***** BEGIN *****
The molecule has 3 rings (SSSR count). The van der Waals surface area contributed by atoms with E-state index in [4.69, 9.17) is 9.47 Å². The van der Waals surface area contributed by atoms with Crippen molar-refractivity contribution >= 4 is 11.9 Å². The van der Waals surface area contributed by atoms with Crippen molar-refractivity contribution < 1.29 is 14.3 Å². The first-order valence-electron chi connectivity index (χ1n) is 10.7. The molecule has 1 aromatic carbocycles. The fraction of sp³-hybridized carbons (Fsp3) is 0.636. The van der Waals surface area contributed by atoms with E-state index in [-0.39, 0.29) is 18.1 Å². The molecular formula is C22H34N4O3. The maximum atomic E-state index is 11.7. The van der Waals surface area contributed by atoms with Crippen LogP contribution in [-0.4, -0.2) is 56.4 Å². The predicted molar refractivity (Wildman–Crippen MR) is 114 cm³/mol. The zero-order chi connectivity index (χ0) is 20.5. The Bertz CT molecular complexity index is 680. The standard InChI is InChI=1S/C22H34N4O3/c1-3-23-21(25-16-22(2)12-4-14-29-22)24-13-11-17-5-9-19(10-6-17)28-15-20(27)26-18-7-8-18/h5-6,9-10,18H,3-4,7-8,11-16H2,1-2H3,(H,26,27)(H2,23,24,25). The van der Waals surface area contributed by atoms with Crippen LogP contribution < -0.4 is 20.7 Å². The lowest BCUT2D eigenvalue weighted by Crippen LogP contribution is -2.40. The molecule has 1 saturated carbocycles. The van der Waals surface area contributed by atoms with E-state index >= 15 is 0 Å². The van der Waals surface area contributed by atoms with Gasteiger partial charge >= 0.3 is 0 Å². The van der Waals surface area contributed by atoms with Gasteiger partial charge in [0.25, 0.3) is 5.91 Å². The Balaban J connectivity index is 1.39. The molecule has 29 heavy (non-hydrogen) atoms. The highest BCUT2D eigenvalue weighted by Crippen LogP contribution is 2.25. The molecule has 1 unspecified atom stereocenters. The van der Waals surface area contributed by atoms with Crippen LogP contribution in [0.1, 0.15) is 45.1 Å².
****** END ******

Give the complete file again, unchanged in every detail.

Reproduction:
The molecule has 3 rings (SSSR count). The van der Waals surface area contributed by atoms with E-state index in [4.69, 9.17) is 9.47 Å². The van der Waals surface area contributed by atoms with Crippen molar-refractivity contribution >= 4 is 11.9 Å². The van der Waals surface area contributed by atoms with Crippen molar-refractivity contribution < 1.29 is 14.3 Å². The first-order valence-electron chi connectivity index (χ1n) is 10.7. The molecule has 1 aromatic carbocycles. The fraction of sp³-hybridized carbons (Fsp3) is 0.636. The van der Waals surface area contributed by atoms with E-state index in [-0.39, 0.29) is 18.1 Å². The molecular formula is C22H34N4O3. The maximum atomic E-state index is 11.7. The van der Waals surface area contributed by atoms with Crippen LogP contribution in [-0.4, -0.2) is 56.4 Å². The predicted molar refractivity (Wildman–Crippen MR) is 114 cm³/mol. The zero-order chi connectivity index (χ0) is 20.5. The Bertz CT molecular complexity index is 680. The standard InChI is InChI=1S/C22H34N4O3/c1-3-23-21(25-16-22(2)12-4-14-29-22)24-13-11-17-5-9-19(10-6-17)28-15-20(27)26-18-7-8-18/h5-6,9-10,18H,3-4,7-8,11-16H2,1-2H3,(H,26,27)(H2,23,24,25). The van der Waals surface area contributed by atoms with Crippen LogP contribution < -0.4 is 20.7 Å². The lowest BCUT2D eigenvalue weighted by Crippen LogP contribution is -2.40. The molecule has 1 saturated carbocycles. The van der Waals surface area contributed by atoms with E-state index >= 15 is 0 Å². The van der Waals surface area contributed by atoms with Gasteiger partial charge >= 0.3 is 0 Å². The van der Waals surface area contributed by atoms with Gasteiger partial charge in [0.25, 0.3) is 5.91 Å². The Balaban J connectivity index is 1.39. The molecule has 29 heavy (non-hydrogen) atoms. The highest BCUT2D eigenvalue weighted by Crippen LogP contribution is 2.25. The molecule has 1 unspecified atom stereocenters. The van der Waals surface area contributed by atoms with Crippen LogP contribution in [0.1, 0.15) is 45.1 Å².